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Posts Tagged ‘former yugoslavia

[LINK] “How an America-loving country became a jihadi hub”

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Michael Petrou of MacLean’s notes the relative success of the Islamic State in finding recruits in Kosovo.

An April report by the Kosovo Center for Security Studies (KCSS) reveals that as of January, some 232 Kosovars have joined Islamist militant groups in Syria and Iraq, a rate of 125 recruits for every one million people living in the country. This is well ahead of Bosnia, which comes in second with 85 recruits per million, and of Belgium, the third-ranked country, with 42 recruits per million.

[. . .]

According to Shpend Kursani, an external research fellow at KCSS and author of the report, most Kosovars still have a positive view of America and NATO. And yet, he says, the majority of Kosovars fighting in the Middle East have joined Islamic State, a militia whose goals include waging war on the West—raising disturbing questions about Islamic State’s ability to penetrate communities that, being broadly secular and pro-Western, would seem to have little reason to support it.

Islamic State’s recruiting success in Kosovo upsets Kosovars who are not sympathetic to the group, or to their fellow citizens who join it. “There’s a sense that people joining Islamic State are betraying in many ways the very nation,” says Florian Bieber, professor of southeast European studies at the University of Graz.

The per capita numbers don’t tell the whole story. Islamic State and Jabhat al-Nusra, the al-Qaeda affiliate from which it split, are Muslim supremacist outfits. Non-Muslims could never join them. When the percentage of recruits is calculated based exclusively on a country’s Muslim population, Kosovo falls lower in rank. It sends about 130 volunteers per one million Muslims in its population—far below several Western European countries, including Finland, which sends some 1,667 recruits per million Muslims, and Belgium, which sends 690.

By this calculation, Kosovo is similar to Bosnia, another Balkan nation with a large Muslim population, which sends 211 recruits for every one million Muslims living there. But Muslim Kosovars are still much more likely to join jihadist groups than Muslims in Albania and Turkey, both Muslim-majority countries. Turkey, which borders Syria and Iraq and is a major transit point for foreign fighters joining Islamic State, sends only eight recruits per million Muslims, barely six per cent of Kosovo’s rate.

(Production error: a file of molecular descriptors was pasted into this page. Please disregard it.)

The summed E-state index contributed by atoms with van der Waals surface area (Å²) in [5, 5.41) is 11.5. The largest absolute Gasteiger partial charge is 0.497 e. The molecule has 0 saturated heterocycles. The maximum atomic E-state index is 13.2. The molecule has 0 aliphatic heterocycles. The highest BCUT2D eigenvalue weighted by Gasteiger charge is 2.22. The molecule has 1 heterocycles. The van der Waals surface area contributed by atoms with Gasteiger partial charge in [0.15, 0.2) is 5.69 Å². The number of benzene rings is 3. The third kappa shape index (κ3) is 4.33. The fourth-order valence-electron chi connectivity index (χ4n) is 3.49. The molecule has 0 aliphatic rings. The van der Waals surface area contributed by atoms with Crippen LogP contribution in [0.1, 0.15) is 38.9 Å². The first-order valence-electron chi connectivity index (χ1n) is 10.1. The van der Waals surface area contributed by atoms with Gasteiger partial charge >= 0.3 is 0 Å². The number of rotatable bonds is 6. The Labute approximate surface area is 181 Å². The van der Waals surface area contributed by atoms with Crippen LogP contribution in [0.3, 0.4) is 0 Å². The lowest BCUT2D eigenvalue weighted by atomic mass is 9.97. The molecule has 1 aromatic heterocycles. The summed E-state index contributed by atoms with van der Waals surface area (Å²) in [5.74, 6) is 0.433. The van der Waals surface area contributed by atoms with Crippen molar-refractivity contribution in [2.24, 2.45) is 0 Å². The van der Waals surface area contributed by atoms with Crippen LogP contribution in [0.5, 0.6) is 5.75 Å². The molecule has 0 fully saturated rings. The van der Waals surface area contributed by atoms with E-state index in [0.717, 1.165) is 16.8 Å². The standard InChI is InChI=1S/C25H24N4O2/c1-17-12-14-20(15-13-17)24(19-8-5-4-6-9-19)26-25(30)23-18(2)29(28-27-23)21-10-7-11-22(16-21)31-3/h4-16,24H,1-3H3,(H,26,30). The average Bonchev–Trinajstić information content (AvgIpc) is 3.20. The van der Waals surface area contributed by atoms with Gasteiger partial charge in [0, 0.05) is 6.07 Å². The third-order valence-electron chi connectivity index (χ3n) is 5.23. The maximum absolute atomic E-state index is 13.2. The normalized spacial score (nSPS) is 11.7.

Written by Randy McDonald

June 17, 2015 at 10:36 pm

[LINK] “Controversial bishop — head of his church in Canada — sent packing”

The Toronto Star‘s Jacques Gallant looks in detail at how controversies over church politics and personal behaviour have led to Bishop Georgije Djokic being removed from his position as head of the Serbian Orthodox Church in Canada.

The decision came after the gathering listened to accusations for three days, and one day for Djokic’s defence, said Rev. Ljubomir Rajic of All Saints Serbian Orthodox Church in Mississauga.

The allegations against Djokic, head of the church in Canada, have not been made public. Allusions have been made to “indecent behaviour” in Serbian media, which also reported that Djokic denied the allegations.

“The bishop is about 67 years old. He had promised to retire when he reached 65, so probably the best thing he could do is to accept this (decision) and bring peace to the Serbian community by retiring,” said Rajic.

“There’s nothing wrong with retiring at the age of 65. Myself, I can’t wait for that.”

Djokic is reportedly still in Belgrade until the weekend and could not be reached for comment. He retains his title of bishop, according to church officials.

Written by Randy McDonald

May 26, 2015 at 10:33 pm

[LINK] “From pro-American to pro-Russian? Nikola Gruevski as a political chameleon”

Open Democracy’s Vassilis Petsinis looks at how Macedonia’s embattled president has managed to slip from pro-Western to pro-Russian camps because of his very neoconservative slipperiness.

Following the unrest in Kumanovo and the massive anti-government protests, FYR Macedonia has captivated the interest of the international press. The most recent mobilization has been the peak of a wave of discontent that commenced with the countrywide student protests some weeks ago. In the domestic front, opposition circles have issued a series of charges against the government led by the conservative VMRO-DPMNE such as: promotion of nepotism, unwillingness to combat corruption, illegitimate surveillance of political opponents and, on top of all, growing authoritarianism.

Meanwhile, political analysts have detected a certain rift in the relations between Skopje and the West which has resulted in the Macedonian government’s more decisive reorientation towards Moscow. Russia has pledged its political support to Nikola Gruevski’s and the two sides have extended their cooperation in energy issues and other areas of economic concern. Without neglecting the crucial impact of shifting geopolitics, this brief piece mostly concentrates on VMRO-DPMNE’s, predominantly, neoconservative agenda under the leadership of Nikola Gruevski. It also sets in a comparative context how this neoconservative platform has remained intact despite the gradual readjustment of the state’s foreign policy from Euro-Atlantic institutions towards Moscow’s orbit of influence.

In 2003, Nikola Gruevski succeeded Ljubčo Georgievski in the party’s leadership. An ambitious young politician back then, Gruevski’s main ambition was to centralize decision-making within VMRO-DPMNE and modernize the party’s structures.

The latter objective was achieved via the recruitment of a younger pool of cadres. Following a widespread trend all over Southeast Europe (e.g. Albania’s Edi Rama and Serbia’s Vuk Jeremić), the party’s central committee and later the Cabinet of Ministers consisted of young, aspiring and, often, Western-educated individuals (e.g. the Foreign Minister between 2006 and 2011, Antonio Milošoski). Moreover, Gruevski maintained the central aspects of Georgievski’s strategy of rapprochement vis-à-vis the ethnic Albanian community.

Despite this, Gruevski’s term in office has been marked by the emphatic endorsement of Neo-Macedonism to the detriment of the modernist narratives over the Macedonian ethno-genesis in the nineteenth century. The adoption of Neo-Macedonism became further institutionalized through the endorsement of grandiose architectural projects, largely inspired by classical antiquity, which commenced in 2010.

Written by Randy McDonald

May 26, 2015 at 10:29 pm

[LINK] “Macedonia, the New U.S.-Russia Battlefield”